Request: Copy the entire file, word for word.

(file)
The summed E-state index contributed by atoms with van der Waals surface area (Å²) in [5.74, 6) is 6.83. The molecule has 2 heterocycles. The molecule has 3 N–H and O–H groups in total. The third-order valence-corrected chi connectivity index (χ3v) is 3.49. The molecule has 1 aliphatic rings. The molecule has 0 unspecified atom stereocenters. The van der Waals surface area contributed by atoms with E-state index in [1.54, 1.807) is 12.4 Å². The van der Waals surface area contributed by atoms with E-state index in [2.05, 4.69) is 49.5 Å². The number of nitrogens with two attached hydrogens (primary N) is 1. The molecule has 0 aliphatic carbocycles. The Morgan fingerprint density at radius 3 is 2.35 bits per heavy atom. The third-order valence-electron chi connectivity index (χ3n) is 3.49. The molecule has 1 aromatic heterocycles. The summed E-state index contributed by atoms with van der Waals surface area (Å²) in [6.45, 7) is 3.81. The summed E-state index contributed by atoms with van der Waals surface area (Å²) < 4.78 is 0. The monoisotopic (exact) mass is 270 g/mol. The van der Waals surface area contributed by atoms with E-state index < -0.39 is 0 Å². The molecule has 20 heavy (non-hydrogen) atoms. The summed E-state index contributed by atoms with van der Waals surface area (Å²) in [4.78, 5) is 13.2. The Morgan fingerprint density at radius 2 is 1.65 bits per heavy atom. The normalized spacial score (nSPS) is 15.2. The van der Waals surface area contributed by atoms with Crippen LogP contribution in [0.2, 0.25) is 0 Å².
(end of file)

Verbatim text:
The summed E-state index contributed by atoms with van der Waals surface area (Å²) in [5.74, 6) is 6.83. The molecule has 2 heterocycles. The molecule has 3 N–H and O–H groups in total. The third-order valence-corrected chi connectivity index (χ3v) is 3.49. The molecule has 1 aliphatic rings. The molecule has 0 unspecified atom stereocenters. The van der Waals surface area contributed by atoms with E-state index in [1.54, 1.807) is 12.4 Å². The van der Waals surface area contributed by atoms with E-state index in [2.05, 4.69) is 49.5 Å². The number of nitrogens with two attached hydrogens (primary N) is 1. The molecule has 0 aliphatic carbocycles. The Morgan fingerprint density at radius 3 is 2.35 bits per heavy atom. The third-order valence-electron chi connectivity index (χ3n) is 3.49. The molecule has 1 aromatic heterocycles. The summed E-state index contributed by atoms with van der Waals surface area (Å²) in [6.45, 7) is 3.81. The summed E-state index contributed by atoms with van der Waals surface area (Å²) < 4.78 is 0. The monoisotopic (exact) mass is 270 g/mol. The van der Waals surface area contributed by atoms with E-state index < -0.39 is 0 Å². The molecule has 20 heavy (non-hydrogen) atoms. The summed E-state index contributed by atoms with van der Waals surface area (Å²) in [4.78, 5) is 13.2. The Morgan fingerprint density at radius 2 is 1.65 bits per heavy atom. The normalized spacial score (nSPS) is 15.2. The van der Waals surface area contributed by atoms with Crippen LogP contribution in [0.2, 0.25) is 0 Å².